Fructose dangers

What your doctor probably doesn’t yet know: fructose is the most damaging part of table sugar (sucrose), which is half glucose, half fructose. Fructose is the sugar in honey and fruit, so we think of it as the “healthier” sugar.

Glucose dumps immediately into the blood, making insulin spike, but fructose is processed in the liver and sent out on triglycerides. Because it doesn’t show up in the bloodstream right away, fructose is low on the glycemic index and so is touted as the healthy way to have sweets.

Agave syrup, a recent fad in sweetening, is about 90% fructose; its low glycemic impact makes it seem like a healthy choice.

But recent research is finding that it is fructose, not glucose, that is associated with metabolic syndrome, a cluster of health problems that often appear together. They are increasing at an alarming rate: hypertension, obesity, diabetes, renal disease, and heart disease.

One of the foremost scientists doing this research is Richard Johnson, MD, Univ. of Colorado, who we heard at the Food Addiction Summit last April. In his studies, only the rats on fructose developed metabolic syndrome, not those on glucose. And the fructose rats developed these problems even when calories were at starvation level!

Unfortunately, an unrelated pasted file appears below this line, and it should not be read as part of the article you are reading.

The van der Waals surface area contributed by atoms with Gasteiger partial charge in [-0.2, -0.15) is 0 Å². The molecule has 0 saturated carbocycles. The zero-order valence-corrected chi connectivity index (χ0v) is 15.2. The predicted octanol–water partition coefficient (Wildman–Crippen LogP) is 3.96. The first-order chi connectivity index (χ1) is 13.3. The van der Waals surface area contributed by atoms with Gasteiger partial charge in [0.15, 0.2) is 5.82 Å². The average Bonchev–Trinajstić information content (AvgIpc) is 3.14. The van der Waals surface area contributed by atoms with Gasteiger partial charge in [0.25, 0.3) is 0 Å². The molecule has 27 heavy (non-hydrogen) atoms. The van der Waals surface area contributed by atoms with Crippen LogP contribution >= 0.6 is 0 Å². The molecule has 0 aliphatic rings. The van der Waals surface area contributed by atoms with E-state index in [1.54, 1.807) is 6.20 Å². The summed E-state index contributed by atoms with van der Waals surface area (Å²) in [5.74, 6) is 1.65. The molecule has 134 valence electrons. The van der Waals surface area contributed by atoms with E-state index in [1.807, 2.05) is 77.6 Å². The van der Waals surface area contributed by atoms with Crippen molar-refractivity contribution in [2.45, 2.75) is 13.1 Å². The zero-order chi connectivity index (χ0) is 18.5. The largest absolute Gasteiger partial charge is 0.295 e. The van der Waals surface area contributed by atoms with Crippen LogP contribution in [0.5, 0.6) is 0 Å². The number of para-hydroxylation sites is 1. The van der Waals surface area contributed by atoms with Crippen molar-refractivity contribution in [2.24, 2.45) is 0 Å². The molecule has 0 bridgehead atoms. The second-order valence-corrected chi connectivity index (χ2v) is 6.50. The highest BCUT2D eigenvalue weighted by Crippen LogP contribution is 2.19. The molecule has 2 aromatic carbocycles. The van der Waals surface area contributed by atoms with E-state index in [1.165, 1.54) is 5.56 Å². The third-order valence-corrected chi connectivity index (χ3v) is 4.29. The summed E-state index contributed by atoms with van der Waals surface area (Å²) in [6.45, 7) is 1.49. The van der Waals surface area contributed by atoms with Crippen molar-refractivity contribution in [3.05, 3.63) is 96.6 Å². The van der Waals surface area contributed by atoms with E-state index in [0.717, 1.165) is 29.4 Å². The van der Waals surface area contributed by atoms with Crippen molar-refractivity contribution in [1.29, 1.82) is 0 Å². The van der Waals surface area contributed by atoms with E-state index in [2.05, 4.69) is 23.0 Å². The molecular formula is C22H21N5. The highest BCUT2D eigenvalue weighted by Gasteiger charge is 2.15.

Johnson has found that fructose causes energy depletion. Protein synthesis stops, and uric acid builds up in blood within 30 min. Chronic uric acid buildup causes hypertension, microvascular disease, dementia, and stroke. It also induces salt sensitivity and leptin resistance (leptin is a hormone that tells us when we’re full), so appetite increases while energy decreases.

Because vitamin C neutralizes some of the effects of uric acid buildup, eating whole fruit is less likely to bring on metabolic syndrome, but in the last 50 years the typical American diet includes more and more fructose, in products we don’t even think of as sweet, like salad dressing and ketchup.

But the biggest culprit is soda. Most 1950 Americans thought of soda as a treat, something to go to a soda fountain for. Now we drink it when we’re thirsty, like water, and we’re getting fat and sick so fast that experts are calling it an epidemic and forecasting that we may soon see a generation whose life expectancy is shorter than their parents’.

Want to be healthier than the average American? Drink no fructose!

Here’s to feeling good -
Anne Whitson, M.A., N.S.
Nutrition Specialist/Weight Mgmt Coach
Ubbe’s Fitness Studio and Weight Mgmt Clinic

More info about fructose: The Sugar Fix, Richard Johnson, MD

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